Pruitt wants EPA to stop basing rules on what he calls 'secret science'

PHOTO: Environmental Protection Agency administrator Scott Pruitt listens as President Donald Trump holds a cabinet meeting at the White House, April 9, 2018. PlayKevin Lamarque/Reuters
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Environmental Protection Agency Administrator Scott Pruitt announced a new rule Tuesday that would limit what kind of science the EPA can consider in writing new environmental rules.

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Pruitt said the rule would ban the EPA from relying on what he called "secret science," research that didn't make the raw data behind it available to the general public, saying the new proposal makes the process more transparent.

But seven Senate Democrats on the committee with oversight of EPA wrote to Pruitt saying that the new rule could violate laws that require agencies to use "the best available science."

The new rule announced has a similar goal as legislation pushed by the chairman of the House Science Committee, Rep. Lamar Smith, R-Texas, nicknamed the HONEST Act. Pruitt thanked Smith at the short event announcing the rule at the EPA on Tuesday.

"This is really a great day, it's a banner day," Pruitt said.

He said in the announcement that making public data available will allow outside groups or members of the public to try to replicate results cited in studies used to write new rules.

“The era of secret science at EPA is coming to an end,” Pruitt said in a statement. “The ability to test, authenticate, and reproduce scientific findings is vital for the integrity of the rulemaking process. Americans deserve to assess the legitimacy of the science underpinning EPA decisions that may impact their lives.”

But critics of the policy, including former EPA administrator Gina McCarthy, say the new rule could undermine rules intended to protect public health because the studies used to support those rules rely on private health data.

"Don’t be fooled by this talk of transparency. [Pruitt] and some conservative members of Congress are setting up a nonexistent problem in order to prevent the E.P.A. from using the best available science," McCarthy wrote in a New York Times op-ed with the former head of the EPA's air office.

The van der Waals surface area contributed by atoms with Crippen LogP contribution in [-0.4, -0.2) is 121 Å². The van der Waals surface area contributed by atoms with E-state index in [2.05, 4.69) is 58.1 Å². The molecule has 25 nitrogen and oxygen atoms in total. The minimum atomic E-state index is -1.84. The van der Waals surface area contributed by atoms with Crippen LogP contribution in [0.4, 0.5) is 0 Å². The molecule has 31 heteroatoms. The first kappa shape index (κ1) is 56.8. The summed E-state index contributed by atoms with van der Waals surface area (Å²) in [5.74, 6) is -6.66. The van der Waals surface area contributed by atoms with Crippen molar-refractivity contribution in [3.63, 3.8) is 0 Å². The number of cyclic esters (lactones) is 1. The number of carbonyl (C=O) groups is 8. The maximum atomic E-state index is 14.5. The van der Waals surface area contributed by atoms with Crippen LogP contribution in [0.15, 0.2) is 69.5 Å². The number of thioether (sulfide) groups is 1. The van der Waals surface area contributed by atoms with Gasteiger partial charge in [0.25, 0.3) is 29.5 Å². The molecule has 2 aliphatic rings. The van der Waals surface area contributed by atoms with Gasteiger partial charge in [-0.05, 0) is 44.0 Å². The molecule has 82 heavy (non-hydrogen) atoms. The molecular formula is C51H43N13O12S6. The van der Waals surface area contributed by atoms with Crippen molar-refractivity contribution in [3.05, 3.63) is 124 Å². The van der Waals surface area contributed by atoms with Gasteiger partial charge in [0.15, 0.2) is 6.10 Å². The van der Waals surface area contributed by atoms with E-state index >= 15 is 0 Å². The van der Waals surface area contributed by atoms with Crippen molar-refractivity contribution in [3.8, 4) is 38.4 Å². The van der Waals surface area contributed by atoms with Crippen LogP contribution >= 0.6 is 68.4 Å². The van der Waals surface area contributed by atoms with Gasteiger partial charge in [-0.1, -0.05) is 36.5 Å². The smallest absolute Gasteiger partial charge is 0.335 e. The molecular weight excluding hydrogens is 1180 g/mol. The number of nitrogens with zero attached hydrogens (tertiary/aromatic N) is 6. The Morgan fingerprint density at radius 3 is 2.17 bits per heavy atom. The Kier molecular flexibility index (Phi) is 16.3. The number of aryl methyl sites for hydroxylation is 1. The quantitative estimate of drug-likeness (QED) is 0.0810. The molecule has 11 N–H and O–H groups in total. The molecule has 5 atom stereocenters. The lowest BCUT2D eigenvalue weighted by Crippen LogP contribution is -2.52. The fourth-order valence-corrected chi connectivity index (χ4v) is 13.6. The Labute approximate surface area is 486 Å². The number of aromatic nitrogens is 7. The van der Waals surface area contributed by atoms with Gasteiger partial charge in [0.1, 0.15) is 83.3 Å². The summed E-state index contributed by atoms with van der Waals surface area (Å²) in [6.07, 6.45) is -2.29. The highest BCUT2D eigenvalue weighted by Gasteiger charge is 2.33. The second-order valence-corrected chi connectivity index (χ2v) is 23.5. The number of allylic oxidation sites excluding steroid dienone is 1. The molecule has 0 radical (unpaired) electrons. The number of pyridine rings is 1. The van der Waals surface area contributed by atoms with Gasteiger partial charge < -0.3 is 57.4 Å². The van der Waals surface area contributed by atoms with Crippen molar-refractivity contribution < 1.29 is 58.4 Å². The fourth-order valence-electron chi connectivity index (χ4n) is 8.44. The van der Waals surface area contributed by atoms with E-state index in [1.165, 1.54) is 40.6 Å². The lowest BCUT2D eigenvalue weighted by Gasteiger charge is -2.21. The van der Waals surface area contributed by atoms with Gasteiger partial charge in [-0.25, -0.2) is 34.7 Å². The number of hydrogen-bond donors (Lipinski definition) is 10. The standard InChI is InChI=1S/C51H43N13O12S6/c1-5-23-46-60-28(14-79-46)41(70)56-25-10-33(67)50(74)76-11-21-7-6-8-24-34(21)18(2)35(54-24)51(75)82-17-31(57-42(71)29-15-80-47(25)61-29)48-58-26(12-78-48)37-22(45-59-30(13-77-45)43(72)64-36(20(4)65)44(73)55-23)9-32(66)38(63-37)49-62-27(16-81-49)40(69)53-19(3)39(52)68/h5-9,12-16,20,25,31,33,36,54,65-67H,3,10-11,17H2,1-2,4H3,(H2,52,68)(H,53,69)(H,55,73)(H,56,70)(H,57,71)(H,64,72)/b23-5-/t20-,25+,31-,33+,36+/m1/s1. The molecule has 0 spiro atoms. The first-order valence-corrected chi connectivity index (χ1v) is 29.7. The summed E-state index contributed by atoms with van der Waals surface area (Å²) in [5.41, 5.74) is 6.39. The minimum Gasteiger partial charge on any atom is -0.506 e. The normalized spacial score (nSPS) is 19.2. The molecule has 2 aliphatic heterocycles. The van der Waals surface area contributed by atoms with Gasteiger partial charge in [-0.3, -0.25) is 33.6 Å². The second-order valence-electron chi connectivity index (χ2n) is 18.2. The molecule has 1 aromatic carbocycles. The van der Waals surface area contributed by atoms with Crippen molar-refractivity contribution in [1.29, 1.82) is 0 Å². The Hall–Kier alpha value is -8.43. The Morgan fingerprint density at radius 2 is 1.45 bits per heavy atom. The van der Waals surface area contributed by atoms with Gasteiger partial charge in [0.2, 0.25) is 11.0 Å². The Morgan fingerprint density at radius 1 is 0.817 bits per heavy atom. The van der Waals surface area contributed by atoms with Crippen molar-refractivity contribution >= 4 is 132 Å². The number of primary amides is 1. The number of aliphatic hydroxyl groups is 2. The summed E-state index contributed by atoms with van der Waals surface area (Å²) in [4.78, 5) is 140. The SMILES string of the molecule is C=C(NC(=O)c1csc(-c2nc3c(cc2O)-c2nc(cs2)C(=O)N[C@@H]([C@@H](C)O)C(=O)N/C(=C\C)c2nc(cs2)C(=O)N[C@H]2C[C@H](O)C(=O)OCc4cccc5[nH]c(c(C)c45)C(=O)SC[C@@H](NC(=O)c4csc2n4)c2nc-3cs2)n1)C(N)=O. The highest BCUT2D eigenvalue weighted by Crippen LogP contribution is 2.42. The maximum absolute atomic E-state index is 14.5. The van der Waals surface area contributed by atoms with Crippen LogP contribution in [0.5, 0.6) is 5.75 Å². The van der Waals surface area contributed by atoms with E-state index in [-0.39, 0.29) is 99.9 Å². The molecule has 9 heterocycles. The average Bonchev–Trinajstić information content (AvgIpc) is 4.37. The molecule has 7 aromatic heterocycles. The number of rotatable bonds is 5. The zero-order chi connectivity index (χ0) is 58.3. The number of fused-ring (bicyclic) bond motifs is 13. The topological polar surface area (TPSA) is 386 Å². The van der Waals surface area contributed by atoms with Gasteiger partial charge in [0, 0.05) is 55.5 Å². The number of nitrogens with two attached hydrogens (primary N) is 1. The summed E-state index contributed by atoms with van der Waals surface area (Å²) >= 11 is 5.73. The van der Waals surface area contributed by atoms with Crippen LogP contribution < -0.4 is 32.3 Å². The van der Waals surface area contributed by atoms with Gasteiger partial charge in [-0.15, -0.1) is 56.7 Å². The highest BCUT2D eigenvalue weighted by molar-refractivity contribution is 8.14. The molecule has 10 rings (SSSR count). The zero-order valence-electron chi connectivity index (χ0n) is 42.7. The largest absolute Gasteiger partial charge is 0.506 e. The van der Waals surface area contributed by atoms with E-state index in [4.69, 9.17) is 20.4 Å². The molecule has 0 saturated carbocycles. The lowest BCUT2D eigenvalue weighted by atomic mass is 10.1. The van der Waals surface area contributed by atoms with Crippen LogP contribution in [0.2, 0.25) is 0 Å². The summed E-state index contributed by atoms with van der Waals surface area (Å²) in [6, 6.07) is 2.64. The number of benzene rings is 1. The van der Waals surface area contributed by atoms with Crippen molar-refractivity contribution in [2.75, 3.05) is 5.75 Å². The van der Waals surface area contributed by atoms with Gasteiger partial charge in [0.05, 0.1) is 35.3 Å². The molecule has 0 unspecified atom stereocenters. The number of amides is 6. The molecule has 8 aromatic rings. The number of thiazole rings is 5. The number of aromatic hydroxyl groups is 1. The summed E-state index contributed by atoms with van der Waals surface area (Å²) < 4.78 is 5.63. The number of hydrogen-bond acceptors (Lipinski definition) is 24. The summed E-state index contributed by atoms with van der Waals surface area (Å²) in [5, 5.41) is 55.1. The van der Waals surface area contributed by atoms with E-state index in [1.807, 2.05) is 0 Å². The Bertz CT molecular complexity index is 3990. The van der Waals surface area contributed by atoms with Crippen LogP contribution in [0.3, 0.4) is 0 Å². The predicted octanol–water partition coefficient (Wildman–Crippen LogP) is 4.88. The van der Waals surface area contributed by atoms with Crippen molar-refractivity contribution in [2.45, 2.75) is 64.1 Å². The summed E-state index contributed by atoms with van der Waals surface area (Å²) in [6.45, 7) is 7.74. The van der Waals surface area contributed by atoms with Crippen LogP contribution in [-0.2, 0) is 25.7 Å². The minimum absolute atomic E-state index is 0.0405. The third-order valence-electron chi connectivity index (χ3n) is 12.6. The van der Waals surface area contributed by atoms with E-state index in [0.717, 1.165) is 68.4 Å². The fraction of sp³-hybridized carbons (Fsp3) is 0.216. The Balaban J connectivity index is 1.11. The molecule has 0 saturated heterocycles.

In that op-ed McCarthy also wrote that, if implemented, the rule could undermine rules intended to protect health at other agencies because they also rely on studies that use public health data that is not publicly available.

Almost 1,000 scientists signed on to a letter urging Pruitt to abandon the proposal. That letter, posted by the Union of Concerned Scientists, says that the proposal weaponizes the idea of "transparency" to allow political interference in decisionmaking that is supposed to be based on scientific evidence.

Smith said that personal information could be redacted, despite arguments from what he called "alarmist environmental groups."

The EPA says that its policy will be similar to rules put in place by scientific journals like Science and Nature that require that researchers make data available to readers or for other scientists. If the data contains sensitive information like health-related data the proposed rule says that the agency could restrict access or require an application before a member of the public can view it.

Tuesday's event was live streamed on the EPA's website but reporters were not in the room.

The rule will be posted to the Federal Register for 30 days of public comment.

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